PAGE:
With Hillary Clinton leading among Democratic primary voters, pundits are asking the same question they asked about Howard Dean four years ago – can she win the general election? In response, some have pointed to the matchup polls both nationwide and in swing states, proving that even Hillary can defeat the Republican nominee. But that’s because Republicans are in such disarray that whoever gets the Democratic nomination – Clinton, John Edwards or Barack Obama – is favored to win. Hillary could still get elected President, but it would be a much closer race than if Edwards or Obama were the party’s nominee. Moreover, Hillary will hurt down-ballot Democrats in red states (and even swing states) and give Republicans a shot in the arm – making it difficult for 2008 to be a year of progressive realignment. For activists who say they’re in it for the long haul, a President Hillary Clinton will not help in 2010, 2012 and beyond.
There’s no better way to explain how dysfunctional Republicans are than the undeclared presidential “campaign” of Fred Thompson. Here’s a guy who was a one-term Senator in the 1990’s who did nothing worth remembering – and whose campaign rationale seems premised on the fact that John McCain’s “Straight Talk Express” is a train wreck. The other two candidates – Rudy Giuliani and Mitt Romney – have never been popular with the party base, and no Republican will want to run in 2008 on George Bush’s legacy.
So it shouldn’t come as a surprise that even Hillary Clinton beats the four Republican candidates in hypothetical match-ups. In Missouri, a swing state that Bush carried in 2004, Hillary currently beats Giuliani by three points, Thompson and McCain by six points, and Romney by nine points – according to the latest Rasmussen poll.
But take a deeper look at these polls, and the closeness factor should alarm us. In Pennsylvania, a must-win state that John Kerry took in 2004, Hillary beats Romney by 13 points, Thompson by seven points, and McCain by four points. But she only beats Giuliani (who is favored to get the G.O.P. nod) by a 45-44 margin.
Of course Hillary could win under the current climate, but she would also be the weakest of the three major Democratic candidates in the general election. If you look at a composite total of national polls, Hillary would only beat the generic Republican nominee by five points.
Meanwhile, Edwards and Obama would each win by about nine points. While Hillary would beat Fred Thompson nationwide by a 6-point margin, Edwards would win by 12 and Obama by 13. When it comes to attracting “swing votes” to have a popular mandate, Obama and Edwards – who are more progressive than Hillary – are also more electable.
But it’s not just a question of whether a candidate can win – or what that winning margin would be. Hillary Clinton is simply not electable in large parts of the country, and there’s nothing that will change theses voters’ opinions after 15 years. Putting her at the top of the ticket will hurt Democratic candidates who are running for Congress there, at a time when 2008 should be another “wave” election year like 2006.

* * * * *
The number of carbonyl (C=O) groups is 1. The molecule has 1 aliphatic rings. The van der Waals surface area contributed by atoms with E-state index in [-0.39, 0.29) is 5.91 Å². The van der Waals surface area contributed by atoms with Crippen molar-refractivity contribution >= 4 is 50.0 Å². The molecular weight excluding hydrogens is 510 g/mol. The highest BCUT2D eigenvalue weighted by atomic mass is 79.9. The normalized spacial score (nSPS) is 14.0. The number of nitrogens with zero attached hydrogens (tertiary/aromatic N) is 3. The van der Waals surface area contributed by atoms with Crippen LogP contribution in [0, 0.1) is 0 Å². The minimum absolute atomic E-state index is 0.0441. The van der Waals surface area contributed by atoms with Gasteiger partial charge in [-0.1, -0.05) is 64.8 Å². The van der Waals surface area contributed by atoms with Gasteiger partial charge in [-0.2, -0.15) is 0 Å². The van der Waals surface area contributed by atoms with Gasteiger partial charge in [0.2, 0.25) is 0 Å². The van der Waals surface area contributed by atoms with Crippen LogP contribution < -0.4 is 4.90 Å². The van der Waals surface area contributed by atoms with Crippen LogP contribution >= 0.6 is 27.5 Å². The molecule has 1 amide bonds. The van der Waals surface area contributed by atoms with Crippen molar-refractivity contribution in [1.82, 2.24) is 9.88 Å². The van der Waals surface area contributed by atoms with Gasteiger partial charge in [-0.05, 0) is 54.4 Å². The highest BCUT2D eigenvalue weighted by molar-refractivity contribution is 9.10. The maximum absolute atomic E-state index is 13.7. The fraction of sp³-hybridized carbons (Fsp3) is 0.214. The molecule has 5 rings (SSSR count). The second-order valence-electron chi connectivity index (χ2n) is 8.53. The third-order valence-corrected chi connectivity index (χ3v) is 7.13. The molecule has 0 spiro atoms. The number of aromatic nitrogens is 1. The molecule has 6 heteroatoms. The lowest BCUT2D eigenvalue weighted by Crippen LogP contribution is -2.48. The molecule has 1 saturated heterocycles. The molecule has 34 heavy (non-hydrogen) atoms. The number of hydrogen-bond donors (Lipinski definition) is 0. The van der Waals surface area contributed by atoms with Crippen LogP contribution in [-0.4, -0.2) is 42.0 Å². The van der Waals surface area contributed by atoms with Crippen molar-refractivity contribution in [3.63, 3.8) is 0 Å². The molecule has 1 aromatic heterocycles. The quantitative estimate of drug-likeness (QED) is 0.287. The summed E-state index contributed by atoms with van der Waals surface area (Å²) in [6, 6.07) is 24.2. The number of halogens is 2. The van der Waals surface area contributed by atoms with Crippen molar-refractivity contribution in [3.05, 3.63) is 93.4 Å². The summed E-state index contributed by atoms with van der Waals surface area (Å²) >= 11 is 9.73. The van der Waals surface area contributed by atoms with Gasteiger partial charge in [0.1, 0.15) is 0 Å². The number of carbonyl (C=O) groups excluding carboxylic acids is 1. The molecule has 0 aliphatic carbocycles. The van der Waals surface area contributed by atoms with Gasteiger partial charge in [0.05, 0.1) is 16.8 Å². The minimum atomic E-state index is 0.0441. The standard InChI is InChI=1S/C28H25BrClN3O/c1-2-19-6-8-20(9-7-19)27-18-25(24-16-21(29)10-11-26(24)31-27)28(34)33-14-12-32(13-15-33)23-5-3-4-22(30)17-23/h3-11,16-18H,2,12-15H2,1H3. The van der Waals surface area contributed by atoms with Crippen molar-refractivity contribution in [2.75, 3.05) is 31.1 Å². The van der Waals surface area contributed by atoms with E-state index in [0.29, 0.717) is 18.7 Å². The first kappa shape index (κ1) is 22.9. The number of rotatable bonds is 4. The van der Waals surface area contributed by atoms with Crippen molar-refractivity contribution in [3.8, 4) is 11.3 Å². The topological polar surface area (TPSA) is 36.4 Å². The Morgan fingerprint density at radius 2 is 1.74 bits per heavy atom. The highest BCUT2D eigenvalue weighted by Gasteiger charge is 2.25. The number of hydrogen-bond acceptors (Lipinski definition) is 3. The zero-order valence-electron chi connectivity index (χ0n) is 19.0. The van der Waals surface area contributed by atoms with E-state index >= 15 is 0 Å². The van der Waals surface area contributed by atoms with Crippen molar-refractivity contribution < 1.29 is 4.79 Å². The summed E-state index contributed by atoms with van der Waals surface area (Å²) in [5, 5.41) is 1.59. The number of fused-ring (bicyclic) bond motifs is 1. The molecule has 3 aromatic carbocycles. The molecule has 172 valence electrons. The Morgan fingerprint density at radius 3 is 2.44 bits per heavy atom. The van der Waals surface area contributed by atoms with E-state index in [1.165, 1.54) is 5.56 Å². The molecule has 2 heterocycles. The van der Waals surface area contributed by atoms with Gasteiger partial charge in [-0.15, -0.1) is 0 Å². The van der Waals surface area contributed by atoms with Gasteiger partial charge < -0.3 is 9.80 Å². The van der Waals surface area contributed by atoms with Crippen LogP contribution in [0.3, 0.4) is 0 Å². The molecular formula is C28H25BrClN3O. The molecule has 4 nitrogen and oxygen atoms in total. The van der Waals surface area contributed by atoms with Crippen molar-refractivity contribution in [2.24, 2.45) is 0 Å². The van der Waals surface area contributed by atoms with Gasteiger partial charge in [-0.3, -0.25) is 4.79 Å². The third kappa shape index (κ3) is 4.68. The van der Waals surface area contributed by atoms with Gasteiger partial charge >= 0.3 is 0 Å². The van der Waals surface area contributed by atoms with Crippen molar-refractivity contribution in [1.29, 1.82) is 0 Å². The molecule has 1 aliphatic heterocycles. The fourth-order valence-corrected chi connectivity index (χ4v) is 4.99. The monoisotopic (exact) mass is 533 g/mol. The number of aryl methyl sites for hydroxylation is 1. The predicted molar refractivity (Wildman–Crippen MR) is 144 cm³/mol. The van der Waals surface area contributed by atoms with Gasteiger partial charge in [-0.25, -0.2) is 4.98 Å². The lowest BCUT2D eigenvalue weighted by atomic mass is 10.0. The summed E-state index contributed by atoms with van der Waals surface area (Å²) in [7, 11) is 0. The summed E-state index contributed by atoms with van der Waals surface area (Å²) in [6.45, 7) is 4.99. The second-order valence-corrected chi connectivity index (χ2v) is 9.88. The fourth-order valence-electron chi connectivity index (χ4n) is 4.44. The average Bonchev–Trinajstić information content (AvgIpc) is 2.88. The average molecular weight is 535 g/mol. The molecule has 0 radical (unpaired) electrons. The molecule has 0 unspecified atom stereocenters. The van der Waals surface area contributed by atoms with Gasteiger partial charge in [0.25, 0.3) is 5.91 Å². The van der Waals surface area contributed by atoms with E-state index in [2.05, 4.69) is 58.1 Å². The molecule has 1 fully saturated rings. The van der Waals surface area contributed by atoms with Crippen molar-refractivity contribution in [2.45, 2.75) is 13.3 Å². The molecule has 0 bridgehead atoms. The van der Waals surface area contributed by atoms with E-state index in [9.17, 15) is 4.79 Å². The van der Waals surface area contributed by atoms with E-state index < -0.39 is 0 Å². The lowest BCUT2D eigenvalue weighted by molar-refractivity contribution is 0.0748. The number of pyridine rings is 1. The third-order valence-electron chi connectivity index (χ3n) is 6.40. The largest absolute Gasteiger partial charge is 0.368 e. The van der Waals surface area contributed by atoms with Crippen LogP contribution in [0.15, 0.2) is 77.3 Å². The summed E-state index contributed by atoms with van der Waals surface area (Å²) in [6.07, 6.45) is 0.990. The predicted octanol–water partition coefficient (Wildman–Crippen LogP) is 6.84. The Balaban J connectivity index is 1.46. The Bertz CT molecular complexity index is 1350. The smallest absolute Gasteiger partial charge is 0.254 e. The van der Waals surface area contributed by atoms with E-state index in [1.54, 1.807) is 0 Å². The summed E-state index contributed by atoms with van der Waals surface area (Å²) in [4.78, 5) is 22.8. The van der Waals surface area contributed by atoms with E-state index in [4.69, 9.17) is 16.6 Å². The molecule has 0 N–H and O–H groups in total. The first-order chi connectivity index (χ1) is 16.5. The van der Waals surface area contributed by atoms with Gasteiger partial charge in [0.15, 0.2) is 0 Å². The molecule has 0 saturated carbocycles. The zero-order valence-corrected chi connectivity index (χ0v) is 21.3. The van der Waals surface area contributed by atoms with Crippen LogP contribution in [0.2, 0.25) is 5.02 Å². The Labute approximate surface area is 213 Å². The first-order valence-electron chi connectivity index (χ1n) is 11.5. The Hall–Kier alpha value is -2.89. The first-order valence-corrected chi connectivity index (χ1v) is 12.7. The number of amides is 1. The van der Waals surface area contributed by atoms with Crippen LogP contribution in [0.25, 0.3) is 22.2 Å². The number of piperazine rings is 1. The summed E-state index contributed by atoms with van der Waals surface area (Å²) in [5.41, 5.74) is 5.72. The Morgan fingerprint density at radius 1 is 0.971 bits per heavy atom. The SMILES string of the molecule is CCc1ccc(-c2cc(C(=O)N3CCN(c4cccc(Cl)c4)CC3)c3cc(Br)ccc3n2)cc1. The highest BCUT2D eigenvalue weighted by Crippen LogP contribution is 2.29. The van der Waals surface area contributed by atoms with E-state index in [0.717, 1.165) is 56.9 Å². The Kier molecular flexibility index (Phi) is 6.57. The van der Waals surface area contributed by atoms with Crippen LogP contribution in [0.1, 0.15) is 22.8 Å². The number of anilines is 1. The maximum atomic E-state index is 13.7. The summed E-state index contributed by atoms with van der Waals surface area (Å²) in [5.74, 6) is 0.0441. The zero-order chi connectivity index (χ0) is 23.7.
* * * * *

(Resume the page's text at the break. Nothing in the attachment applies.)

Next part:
With Howard Dean’s “Fifty State Strategy,” Democrats have aggressively campaigned in states that the party abandoned years ago – running candidates for office that create a new “farm team.” Success stories include Senator Jon Tester of Montana, an organic farmer who wants to repeal the Patriot Act but appeals to the red-state voter. Having Hillary Clinton as the party’s titular head will make it harder to elect such candidates.
After he announced his resignation, G.O.P. strategist Karl Rove went on national TV to attack Hillary Clinton. Her campaign was thrilled, as they knew that being the target of Rove can only help her among Democratic voters. But it’s not hard to see that he did this intentionally. He wants Democrats to pick the weakest nominee, so that the Republicans can be in a stronger position down the road.
And the trouble with Hillary’s electability go way past 2008 – assuming she gets elected President and the Democrats keep Congress. Hillary is such a polarizing figure that having her in office will only embolden Republicans to rebuild their grassroots infrastructure. While Democrats rightfully complain that much of the anti-Hillary sentiment is unfair, it’s real and they need to understand its potency.
Progressive activists say they’re in it for the long haul. It was great to elect a Democratic President in 1992, but that was dwarfed by the Republican take-over of Congress in 1994. When Democrats finally won Congress in 2006, everyone on the Left understood that it is only the start – not the finish – of a very long journey to undo the damage of the Reagan-Gingrich-Bush legacy, and initiate a new progressive era.
So even if Hillary can win the White House in 2008, it’s way too simplistic to view that as the ultimate goal. Will Democrats who want a woman President be content if Hillary Clinton makes it harder for the party to become relevant in all fifty states? Will they care if it helps the Republicans take back Congress in 2010, 2012 or 2014?
What about the issues that matter? Will Hillary push a progressive agenda the way that a President Edwards or Obama would push? Who do you trust to stick to their guns when the right-wing noise machine goes on the attack, and who do you fear will triangulate against the Left and take them for granted when it is expedient?
These are the questions that Democratic voters need to think about right now – before the first primary votes are cast.
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